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AN UNUSUAL and unexpected invitation arrived the other day, one that made us ponder deeply on our whole purpose here on this earth.

The address was given as Foyer des Anciens, UNRPA.

Right. Eyes down for our monthly French lesson. Le

AN UNUSUAL and unexpected invitation arrived the other day, one that made us ponder deeply on our whole purpose here on this earth.

The address was given as Foyer des Anciens, UNRPA.

Right. Eyes down for our monthly French lesson. Let's start with foyer, a word stolen long ago by the English when they were looking for an up-market word for a cinema or theatre entrance hall. This is bizarre, because the word actually means 'hearth'. It's since come to mean 'household' and by extension a place where people and activities are based.

Which leads us on to des Anciens. Of the Ancients? Well, you're not far wrong. But this was a formal invitation, so politesse reigns. Forget old codgers, has-beens, wrinklies, Darby and Joan, daft old bats, Dad's Army, Hells' Grannies, Aged Ps: think Senior Citizens, think time-honour'd veterans with grateful laurel crown'd. So Foyer des Anciens is going to mean Senior Citizens' Base, although I personally much prefer 'Hearth of the Ancients'. Fine. Let's move on to UNRPA.

The French pronounce this letter by letter, making it sound like ee-enn-air-pay-ah, which gives no clue to what it stands for: Union Nationale des Retraités et des Personnes Agées, National Union of Retired and Elderly People. We discover that this is a welfare branch of another acronym, the PCF. A little research shows that this stands for Parti Communiste Française, the French Communist Party.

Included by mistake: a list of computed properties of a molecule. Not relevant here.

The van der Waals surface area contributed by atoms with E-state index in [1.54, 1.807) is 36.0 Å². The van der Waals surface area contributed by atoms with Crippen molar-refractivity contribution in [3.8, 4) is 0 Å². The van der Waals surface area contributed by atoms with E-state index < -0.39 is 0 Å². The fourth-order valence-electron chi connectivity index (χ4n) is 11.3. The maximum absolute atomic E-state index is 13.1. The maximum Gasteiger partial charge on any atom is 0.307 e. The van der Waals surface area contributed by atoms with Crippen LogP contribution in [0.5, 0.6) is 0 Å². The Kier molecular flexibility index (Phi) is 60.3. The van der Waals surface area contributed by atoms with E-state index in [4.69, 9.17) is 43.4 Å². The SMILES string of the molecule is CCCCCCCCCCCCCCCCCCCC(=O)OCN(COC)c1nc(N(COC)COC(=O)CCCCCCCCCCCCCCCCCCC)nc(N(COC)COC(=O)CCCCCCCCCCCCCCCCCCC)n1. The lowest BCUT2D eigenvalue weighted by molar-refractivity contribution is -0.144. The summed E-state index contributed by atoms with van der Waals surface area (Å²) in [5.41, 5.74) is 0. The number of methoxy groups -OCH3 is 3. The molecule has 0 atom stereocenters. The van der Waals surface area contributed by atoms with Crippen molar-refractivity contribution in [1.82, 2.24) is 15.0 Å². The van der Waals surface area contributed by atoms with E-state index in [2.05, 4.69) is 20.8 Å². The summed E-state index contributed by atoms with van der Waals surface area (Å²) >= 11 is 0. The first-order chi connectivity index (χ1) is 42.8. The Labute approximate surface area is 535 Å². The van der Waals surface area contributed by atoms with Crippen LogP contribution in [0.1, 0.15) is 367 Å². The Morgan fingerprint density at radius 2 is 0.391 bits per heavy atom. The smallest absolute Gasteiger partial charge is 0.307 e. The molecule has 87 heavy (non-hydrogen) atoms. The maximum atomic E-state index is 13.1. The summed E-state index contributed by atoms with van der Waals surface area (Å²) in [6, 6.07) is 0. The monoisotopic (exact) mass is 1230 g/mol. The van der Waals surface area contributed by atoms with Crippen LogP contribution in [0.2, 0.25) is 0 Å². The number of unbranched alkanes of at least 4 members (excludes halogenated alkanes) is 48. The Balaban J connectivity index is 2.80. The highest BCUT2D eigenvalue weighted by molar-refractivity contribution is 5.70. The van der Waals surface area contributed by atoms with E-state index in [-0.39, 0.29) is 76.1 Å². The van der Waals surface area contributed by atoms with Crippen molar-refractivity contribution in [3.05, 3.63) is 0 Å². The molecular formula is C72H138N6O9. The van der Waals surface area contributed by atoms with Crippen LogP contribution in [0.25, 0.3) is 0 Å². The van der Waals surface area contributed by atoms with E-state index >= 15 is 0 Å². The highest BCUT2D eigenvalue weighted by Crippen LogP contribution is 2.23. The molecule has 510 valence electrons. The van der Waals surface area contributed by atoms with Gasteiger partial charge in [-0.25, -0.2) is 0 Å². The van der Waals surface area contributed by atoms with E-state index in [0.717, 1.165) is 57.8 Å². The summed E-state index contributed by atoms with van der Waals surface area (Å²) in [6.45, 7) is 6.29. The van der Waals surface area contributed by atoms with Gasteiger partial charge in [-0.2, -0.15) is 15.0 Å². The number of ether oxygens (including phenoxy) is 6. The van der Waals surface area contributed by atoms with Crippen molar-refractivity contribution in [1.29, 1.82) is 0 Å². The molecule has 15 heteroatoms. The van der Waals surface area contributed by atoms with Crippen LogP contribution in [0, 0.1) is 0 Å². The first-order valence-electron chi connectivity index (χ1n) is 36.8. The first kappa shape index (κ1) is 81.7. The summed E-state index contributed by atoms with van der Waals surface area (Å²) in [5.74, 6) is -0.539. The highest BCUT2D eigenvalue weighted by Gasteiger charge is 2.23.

Maybe it's my generation, I don't know. Thanks to Stalin and his successors in Russia and elsewhere I tend to look on communism as something a bit sinister, a political system of wonderful economic benefit to its bosses and precious little to anyone else, all well over the hill now, not without its comic side. But the news is that the Communist Party is alive and kicking here in France, led by a cosy, motherly woman called Marie-George Buffet in alliance with a fresh-faced, friendly and smiling postman called Olivier Besancenot, who leads the Workers' Revolutionary Party.

So Josephine and I went along, uncertain what to expect but reassured by the terms of the invitation, asking us to 'enhance the occasion with our presence' and to 'accept the devoted and respectful feelings' of the local president.

* * *

IN TIME gone by the village was the mid-point of the railway that used to run along the valley, linking some open-cast coal-mines in the outliers of the Cévennes with the woollen mills and leather tanneries of Mazamet, 70 miles away. The line was closed down 20 years and more ago, and the buildings were put to other uses. In our village the Post Office moved into part of the old station. The waiting rooms were taken over as the Foyer des Anciens, and this was absolutely fine for activities like Loto (i.e. Bingo; see last month's Campbell's Diary) and girning, but for premium pensioner activities like eating and dancing there wasn't enough room. The committee under its new silver-tongued president decided to do up part of the old platform and adjacent track, now just an empty space with the rails taken up, and turn it into a terrasse. Terrasse is a useful French word meaning an open outdoor space, often with some kind of cover for shade, an extension of a bar or café or of your own home.